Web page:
Charles Clements

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Charles Clements, MD, MPH

"Executive director of the Bartos Institute for Constructive Engagement of Conflict at the United World College of the American West in Montezuma, New Mexico, Dr. Clements is also a former air-force pilot and VietNam veteran.

"In addition to his work for the Bartos Institute, Dr. Clements is the co-founder of the International Medical Relief Fund (IMRF) and founder of the International Commission on Medical Neutrality. He served as Director of Human Rights Education of the Unitarian Universalist Committee from 1984-1986. Dr. Clements is author of the book, A Witness to War, which served as the basis for the Academy Award winning documentary of the same name about his experiences in life and war.

"Dr. Clements is a graduate of the University of Washington School of Community Medicine and Public Health." [1]

He is a director of Physicians for Human Rights.

"Early in his career as a physician, he went to Guazapa, El Salvador, where he was responsible for health care and preventive medicine for 10,000 civilians in rural communities. He developed public health campaigns, training programs for medics, and provision of acute medical services in conditions of extreme duress. He also served as liaison to the international Committee of the Red Cross for Prisoner of War-related matters. He saw firsthand how the policies of the U.S. government were exacerbating the oppression of the people of El Salvador and throughout Central America. This understanding led him to co-found the International Medical Relief Fund (IMRF), where he served as president during the 16 years it functioned (1982-1998).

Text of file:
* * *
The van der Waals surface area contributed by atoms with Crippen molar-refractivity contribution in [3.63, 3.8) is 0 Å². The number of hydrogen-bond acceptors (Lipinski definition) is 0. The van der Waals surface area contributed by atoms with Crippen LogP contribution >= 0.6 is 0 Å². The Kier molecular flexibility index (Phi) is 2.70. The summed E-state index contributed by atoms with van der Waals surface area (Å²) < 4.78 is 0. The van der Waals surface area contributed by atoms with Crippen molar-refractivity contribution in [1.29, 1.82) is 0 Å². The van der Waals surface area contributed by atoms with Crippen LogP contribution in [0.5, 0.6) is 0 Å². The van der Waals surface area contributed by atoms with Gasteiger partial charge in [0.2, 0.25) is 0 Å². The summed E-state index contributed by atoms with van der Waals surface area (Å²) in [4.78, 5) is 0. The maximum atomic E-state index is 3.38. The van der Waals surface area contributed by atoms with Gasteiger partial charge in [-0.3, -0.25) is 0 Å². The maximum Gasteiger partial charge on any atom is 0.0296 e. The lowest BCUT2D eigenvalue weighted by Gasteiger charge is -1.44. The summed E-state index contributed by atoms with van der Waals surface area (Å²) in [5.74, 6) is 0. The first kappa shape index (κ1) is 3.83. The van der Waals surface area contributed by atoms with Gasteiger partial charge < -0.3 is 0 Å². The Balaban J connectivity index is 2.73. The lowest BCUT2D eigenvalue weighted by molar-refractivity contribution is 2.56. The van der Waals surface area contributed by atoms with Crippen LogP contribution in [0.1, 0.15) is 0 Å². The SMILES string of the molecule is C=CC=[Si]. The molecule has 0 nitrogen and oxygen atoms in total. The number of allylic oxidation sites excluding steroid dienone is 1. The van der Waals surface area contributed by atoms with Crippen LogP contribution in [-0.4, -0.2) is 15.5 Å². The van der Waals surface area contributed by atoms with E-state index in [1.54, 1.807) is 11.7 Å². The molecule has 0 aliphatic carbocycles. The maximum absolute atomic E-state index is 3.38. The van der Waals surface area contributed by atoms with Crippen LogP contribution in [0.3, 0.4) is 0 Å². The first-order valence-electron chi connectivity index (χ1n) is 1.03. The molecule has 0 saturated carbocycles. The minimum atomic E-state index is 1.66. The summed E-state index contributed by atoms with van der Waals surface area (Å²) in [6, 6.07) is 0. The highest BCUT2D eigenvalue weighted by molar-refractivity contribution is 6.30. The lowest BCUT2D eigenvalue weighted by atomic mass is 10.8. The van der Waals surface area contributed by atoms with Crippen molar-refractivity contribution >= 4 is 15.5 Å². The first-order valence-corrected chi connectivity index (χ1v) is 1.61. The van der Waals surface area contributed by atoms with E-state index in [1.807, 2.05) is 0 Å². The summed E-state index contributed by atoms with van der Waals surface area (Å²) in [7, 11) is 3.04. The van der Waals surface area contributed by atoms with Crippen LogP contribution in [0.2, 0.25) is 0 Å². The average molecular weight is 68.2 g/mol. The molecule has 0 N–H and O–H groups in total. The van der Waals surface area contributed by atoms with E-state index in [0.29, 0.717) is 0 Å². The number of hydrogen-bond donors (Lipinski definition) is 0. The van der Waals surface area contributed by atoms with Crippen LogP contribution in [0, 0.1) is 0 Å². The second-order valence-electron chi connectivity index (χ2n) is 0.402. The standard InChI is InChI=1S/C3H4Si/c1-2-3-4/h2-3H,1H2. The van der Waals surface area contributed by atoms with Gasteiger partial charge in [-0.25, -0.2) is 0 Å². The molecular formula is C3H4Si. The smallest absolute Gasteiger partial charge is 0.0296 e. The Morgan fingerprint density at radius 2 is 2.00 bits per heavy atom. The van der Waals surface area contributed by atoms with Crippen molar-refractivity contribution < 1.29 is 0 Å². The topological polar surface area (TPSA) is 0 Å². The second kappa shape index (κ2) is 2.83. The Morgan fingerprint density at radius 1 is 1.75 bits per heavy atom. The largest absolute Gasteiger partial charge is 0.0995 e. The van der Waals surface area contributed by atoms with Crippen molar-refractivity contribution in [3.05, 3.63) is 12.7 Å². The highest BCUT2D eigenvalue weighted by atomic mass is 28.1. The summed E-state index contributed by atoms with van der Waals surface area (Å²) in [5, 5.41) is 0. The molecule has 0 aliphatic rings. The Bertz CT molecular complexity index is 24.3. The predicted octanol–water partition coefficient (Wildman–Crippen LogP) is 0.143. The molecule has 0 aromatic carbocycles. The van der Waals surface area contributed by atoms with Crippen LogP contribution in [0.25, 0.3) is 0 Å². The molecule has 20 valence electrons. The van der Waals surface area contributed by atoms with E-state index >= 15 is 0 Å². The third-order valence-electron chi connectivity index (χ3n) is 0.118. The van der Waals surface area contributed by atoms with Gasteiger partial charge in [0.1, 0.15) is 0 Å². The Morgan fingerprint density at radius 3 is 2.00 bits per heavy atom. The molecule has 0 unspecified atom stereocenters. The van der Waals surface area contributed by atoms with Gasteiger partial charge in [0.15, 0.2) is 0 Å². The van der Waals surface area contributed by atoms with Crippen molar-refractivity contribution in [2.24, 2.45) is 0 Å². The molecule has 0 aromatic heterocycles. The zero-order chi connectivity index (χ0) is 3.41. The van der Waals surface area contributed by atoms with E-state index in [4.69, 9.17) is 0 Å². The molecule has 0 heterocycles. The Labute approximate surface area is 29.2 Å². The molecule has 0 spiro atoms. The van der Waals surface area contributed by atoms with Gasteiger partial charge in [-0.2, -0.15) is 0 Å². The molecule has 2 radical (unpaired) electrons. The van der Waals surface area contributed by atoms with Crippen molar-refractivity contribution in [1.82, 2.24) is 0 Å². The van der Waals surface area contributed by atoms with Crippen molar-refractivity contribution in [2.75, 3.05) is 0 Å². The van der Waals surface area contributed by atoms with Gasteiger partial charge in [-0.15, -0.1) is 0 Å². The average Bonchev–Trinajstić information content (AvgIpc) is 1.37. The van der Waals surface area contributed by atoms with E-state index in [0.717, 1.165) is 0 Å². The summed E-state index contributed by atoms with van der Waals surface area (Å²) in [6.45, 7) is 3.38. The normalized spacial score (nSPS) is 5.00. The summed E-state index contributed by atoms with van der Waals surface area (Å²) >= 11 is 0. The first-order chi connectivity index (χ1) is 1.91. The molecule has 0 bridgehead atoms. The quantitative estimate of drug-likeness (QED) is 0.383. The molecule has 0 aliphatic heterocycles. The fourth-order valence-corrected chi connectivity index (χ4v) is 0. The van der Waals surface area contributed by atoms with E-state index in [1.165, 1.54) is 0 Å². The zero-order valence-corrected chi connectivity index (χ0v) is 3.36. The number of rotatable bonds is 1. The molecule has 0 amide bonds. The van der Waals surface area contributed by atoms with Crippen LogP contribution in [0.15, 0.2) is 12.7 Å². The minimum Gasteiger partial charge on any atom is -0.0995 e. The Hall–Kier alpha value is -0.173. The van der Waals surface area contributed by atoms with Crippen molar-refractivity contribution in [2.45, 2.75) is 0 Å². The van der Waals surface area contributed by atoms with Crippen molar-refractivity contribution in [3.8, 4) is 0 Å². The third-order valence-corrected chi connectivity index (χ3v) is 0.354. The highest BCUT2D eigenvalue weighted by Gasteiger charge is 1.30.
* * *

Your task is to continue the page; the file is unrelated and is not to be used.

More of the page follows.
"Returning to the United States, Charlie founded Americans for Peace in the Americas, a Washington, D.C.-based foreign policy and public education organization, which conducted public forums, educational conferences, congressional briefings, and delegations concerning U.S. foreign policy in Central America. This in turn led Charlie to the Unitarian Universalist Service Committee, where from 1986-1988 he served as the director of human rights education. While at UUSC, Charlie lead scores of elected officials to Central America as part of human rights delegations to see firsthand the results of U.S. policies on the region's people. Additionally, he provided congressional testimony on several occasions.
"After leaving the Service Committee in 1988, Charlie helped develop and create the Boston-based start-up SatelLife, a not-for-profit with the mission of establishing electronic mail networks for the health sectors in many countries in Africa before they received access to the Internet. After six years, with Charlie as executive director, SatelLife was operating in 15 African and also five Asian countries.
"Charlie has also served as a consultant to the Pew Charitable Trusts, developing a program of philanthropy for Mexico-U.S. border regions. This was followed by a successful tenure as executive director of Border WaterWorks, an initiative of the Pew Charitable Trusts and the El Paso Community Foundation, which assists small U.S. communities along the border to resolve their water and wastewater problems with self-help construction of infrastructure.
"Charlie has also served on numerous boards of directors. He is a past president of the board of Physicians for Social Responsibility, as well as Physicians for Human Rights (PHR), where he was a member for 14 years. While president of PHR, he represented the organization at both the Treaty to Ban Landmines signing in Ottawa, Canada, and the Nobel Peace Prize ceremonies for the International Campaign to Ban Landmines, which PHR helped to found and lead." [2]